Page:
Editor’s Note: This article was transcribed by Ken Perdue.
From the Potomac Army
A MOVEMENT IN SUCCESSFUL PROGRESS.
BURBRIDGE’S OFFICIAL REPORT.
GRANT’S BASE CHANGED TO JAMES RIVER.
The Attack on Petersburg.
WAR DEPARTMENT, WASHINGTON,
June 14 — Midnight.
To Major General Dix:
We have dispatches from the Army of the Potomac dated at eight o’clock this morning. The movements at that time were in successful progress.
There are no reports from Sherman to-day.
The following dispatch from Burbridge, commanding in Kentucky, has just been received here: I attacked Morgan, at Cynthiana, at daylight yesterday morning, and, after an hour’s hard fighting, completely routed him, killing three hundred, wounding nearly as many, and capturing nearly four hundred, besides re-capturing nearly one hundred of General Hobson’s command, and over a thousand horses.
Our loss in killed and wounded was about one hundred and fifty. Morgan’s scattered forces are flying in all directions, have thrown away their arms and are out of ammunition, and are wholly demoralized.
Dispatches from Butler up to 9 o’clock this evening indicate no change in his command.
No further intelligence has been received from General Hunter.
E. M. STANTON,
Secretary of War.
NEW YORK, June 14. — The World says:
“It is now disclosed that the army under Grant has effected a change of base to James River. All movements that the army has made since the battle of Friday, the 3d, have arrived at this consummation, which shadowed forth though not disclosed.
The raid of Sheridan, the destruction of railroads and the investment of Fort Darling, with a view of opening James River for our gunboats, seems to indicate that every available force is being employed in the next offensive movement.
(Special to the World.)
WASHINGTON, June 13. — Several boats have arrived from White House to-day, leaving there last night.
They bring no news proper for publication.
But little skirmishing had occurred for a few days.
There was much anxiety to hear from Gen. Sheridan’s raid, as it was to be a long and important one.
The city has been filled with rumors to-day, that Fort Darling has been again largely invested, and must soon surrender, thus allowing our gunboats to pass up James River farther toward, if not into Richmond.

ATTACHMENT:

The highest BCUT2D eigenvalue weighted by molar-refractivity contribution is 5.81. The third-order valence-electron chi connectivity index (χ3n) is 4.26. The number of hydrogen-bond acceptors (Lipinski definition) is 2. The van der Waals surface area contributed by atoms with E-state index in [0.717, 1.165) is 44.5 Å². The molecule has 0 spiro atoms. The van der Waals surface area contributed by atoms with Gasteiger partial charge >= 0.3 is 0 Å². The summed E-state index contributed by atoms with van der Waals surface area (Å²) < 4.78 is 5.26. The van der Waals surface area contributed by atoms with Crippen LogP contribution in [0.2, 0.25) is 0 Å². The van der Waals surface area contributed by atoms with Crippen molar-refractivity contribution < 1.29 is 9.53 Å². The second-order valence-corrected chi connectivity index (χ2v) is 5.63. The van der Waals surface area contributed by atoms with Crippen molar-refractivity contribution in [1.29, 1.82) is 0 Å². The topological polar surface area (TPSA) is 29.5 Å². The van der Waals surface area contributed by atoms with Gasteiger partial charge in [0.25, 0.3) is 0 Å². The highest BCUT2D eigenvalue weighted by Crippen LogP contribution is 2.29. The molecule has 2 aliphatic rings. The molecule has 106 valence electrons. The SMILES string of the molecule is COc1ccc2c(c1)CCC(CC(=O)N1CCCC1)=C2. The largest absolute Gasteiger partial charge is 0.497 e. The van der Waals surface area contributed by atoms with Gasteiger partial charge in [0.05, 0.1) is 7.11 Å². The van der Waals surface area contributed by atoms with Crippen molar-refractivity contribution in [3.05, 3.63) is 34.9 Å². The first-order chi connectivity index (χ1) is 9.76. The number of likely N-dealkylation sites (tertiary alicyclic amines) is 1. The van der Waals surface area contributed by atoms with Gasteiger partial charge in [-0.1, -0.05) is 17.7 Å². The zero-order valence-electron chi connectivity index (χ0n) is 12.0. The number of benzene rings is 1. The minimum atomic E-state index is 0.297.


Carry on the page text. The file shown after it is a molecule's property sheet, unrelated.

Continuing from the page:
HEADQUARTERS ARMY OF THE POTOMAC,
June 11 — P. M.
The past few days has been quite uneventful to the Army of the Potomac. Our lines are scarcely nearer to the enemy than was their position at the close of the battle on Friday — more than a week ago.
The troops on both sides, each behind their entrenchments, have kept up a desultory but useless fire just sufficient to make it apparent that their respective works were not vacant. Both armies in fact have been enjoying repose, which was needed after the hard fighting and rapid marching of three weeks campaigning.
From the banks of the Rapidan to-day the silence is even more marked than before. The sound of musketry has been heard along the entire front.
From the present indications it is not likely there will be any fighting for several days to come, but the storm is brewing, and may burst in quarters least expected by the enemy.
It is not proper to say precisely how General Grant will attempt to discomfit the enemy.
The Herald’s correspondence off Point of Rocks, Appomattox River, Virginia, June 10, says: At 8 A. M., on the 9th, the gunboats Commodore Perry and General Putnam opened fire on the rebel fort Clifton, near Petersburg, Virginia, which were readily answered by the graybacks.
The Commodore Perry lay upon the right branch of the river, above Fort Waltham, a distance of between three and four miles from the rebel fort, while the General Putnam, being of lighter draught, ran up the left branch, within a mile and a half of the rebel works, and delivered fire with such precision as to cause the partial abandonment of their works; but from a masked battery to the right of the main works an incessant fire was kept upon us until towards noon, when, the fire from our gunboats having silenced the guns of the main fort, they directed their fire entirely at the interesting object on the right, which had been the source of great annoyance to us during our engagement with the main battery; but it was evident that the rebels did not relish our mode of doing business, and they retired. Firing from our side continued at intervals throughout the day. No damage was done to the gunboats engaged. It was a splendid affair, and reflects great credit on the officers and men on both sides.
NEW YORK, June 14. — The steamer Northern Light has just arrived from Aspinwall. A fire at Aspinwall, on the 30th ult., destroyed two blocks, including the City Hotel. Loss heavy.
An attempt to assassinate Mosquera was unsuccessful.
The steamer Illinois was at Aspinwall on the 5th, awaiting the arrival of the America at Panama from San Francisco.
WASHINGTON, June 14. — The Senate has confirmed the nomination of General Buford, deceased, to be Major-General from July 1st, 1863.1
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- Cincinnati Daily Enquirer, June 15, 1864 ↩